Creature in the Well is lot of fun, but is spoiled somewhat by the sudden sky high difficulty spike. Most players should still be able to see most of what the game offers, but actually finishing the game is a gargantuan challenge and I’m not sure I’ll ever see those end credits.
The game manages to gel together some really unique gameplay styles in a way that quickly makes sense. It presents a beautiful looking world which I wanted to know more about, but the difficulty spike really soured me towards the end. For the majority of the game you have far more “power” than you actually need to progress, so you can afford to march right through a dungeon or two without even attempting the challenges contained within should you wish. This would obviously be missing the point, but the option is there if you wanted to. This doesn’t apply to the boss areas, as those need to be beaten before you can count the level as complete.
I would really recommend the game as it is very unique and does looks absolutely stunning. The soundtrack is a combination of a beautiful piano theme outwith the facility and a more synth heavy electronic soundtrack within. The music and art style complement the gameplay perfectly!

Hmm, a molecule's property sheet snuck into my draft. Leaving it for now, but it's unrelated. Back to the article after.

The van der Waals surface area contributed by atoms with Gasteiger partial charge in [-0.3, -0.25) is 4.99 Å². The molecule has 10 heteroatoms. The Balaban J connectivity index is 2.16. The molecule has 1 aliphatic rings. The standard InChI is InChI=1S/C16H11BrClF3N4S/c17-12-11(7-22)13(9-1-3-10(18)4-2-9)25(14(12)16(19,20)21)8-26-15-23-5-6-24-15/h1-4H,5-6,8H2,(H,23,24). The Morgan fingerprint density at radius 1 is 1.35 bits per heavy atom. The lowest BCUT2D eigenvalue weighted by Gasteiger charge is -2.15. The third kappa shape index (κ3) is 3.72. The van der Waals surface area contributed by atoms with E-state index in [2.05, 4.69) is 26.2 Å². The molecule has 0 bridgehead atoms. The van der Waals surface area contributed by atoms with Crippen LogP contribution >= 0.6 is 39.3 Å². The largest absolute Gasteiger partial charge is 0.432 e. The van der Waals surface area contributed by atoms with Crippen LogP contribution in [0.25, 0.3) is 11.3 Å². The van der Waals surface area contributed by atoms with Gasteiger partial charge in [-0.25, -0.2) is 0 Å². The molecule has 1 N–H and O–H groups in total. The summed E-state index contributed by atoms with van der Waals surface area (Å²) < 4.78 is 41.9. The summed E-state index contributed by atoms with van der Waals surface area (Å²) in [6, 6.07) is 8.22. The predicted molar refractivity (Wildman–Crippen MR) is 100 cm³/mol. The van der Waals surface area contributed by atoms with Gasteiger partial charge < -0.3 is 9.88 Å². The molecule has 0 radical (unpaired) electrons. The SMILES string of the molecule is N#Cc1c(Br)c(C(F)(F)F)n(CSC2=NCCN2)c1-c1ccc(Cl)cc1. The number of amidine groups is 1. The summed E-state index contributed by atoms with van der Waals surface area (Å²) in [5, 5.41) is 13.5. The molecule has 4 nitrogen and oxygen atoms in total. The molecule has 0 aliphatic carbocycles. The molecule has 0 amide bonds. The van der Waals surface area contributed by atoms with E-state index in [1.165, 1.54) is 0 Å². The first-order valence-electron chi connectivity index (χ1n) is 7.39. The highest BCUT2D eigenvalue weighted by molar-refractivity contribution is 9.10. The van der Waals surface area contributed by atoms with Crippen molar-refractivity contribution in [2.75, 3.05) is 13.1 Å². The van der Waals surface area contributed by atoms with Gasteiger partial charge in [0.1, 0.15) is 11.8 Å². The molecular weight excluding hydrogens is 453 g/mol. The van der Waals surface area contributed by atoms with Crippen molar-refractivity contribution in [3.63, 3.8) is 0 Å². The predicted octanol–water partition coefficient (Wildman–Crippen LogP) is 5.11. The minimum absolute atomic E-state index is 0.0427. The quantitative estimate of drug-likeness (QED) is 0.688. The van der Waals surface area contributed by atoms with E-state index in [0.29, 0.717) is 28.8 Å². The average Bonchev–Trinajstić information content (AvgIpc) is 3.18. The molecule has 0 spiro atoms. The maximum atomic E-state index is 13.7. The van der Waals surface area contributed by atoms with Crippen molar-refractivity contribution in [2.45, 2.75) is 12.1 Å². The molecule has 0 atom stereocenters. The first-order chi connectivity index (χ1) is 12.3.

• Looks stunning
• Smooth and satisfying gameplay
• A really intriguing story
• Ridiculous difficulty spikes
• Needless backtracking
• Refilling our health after death is unnecessary and time consuming
Despite the near-vertical difficulty spikes, I wholeheartedly recommend Creature In the Well on account of the smooth mechanics and the audio-visual treat it delivers!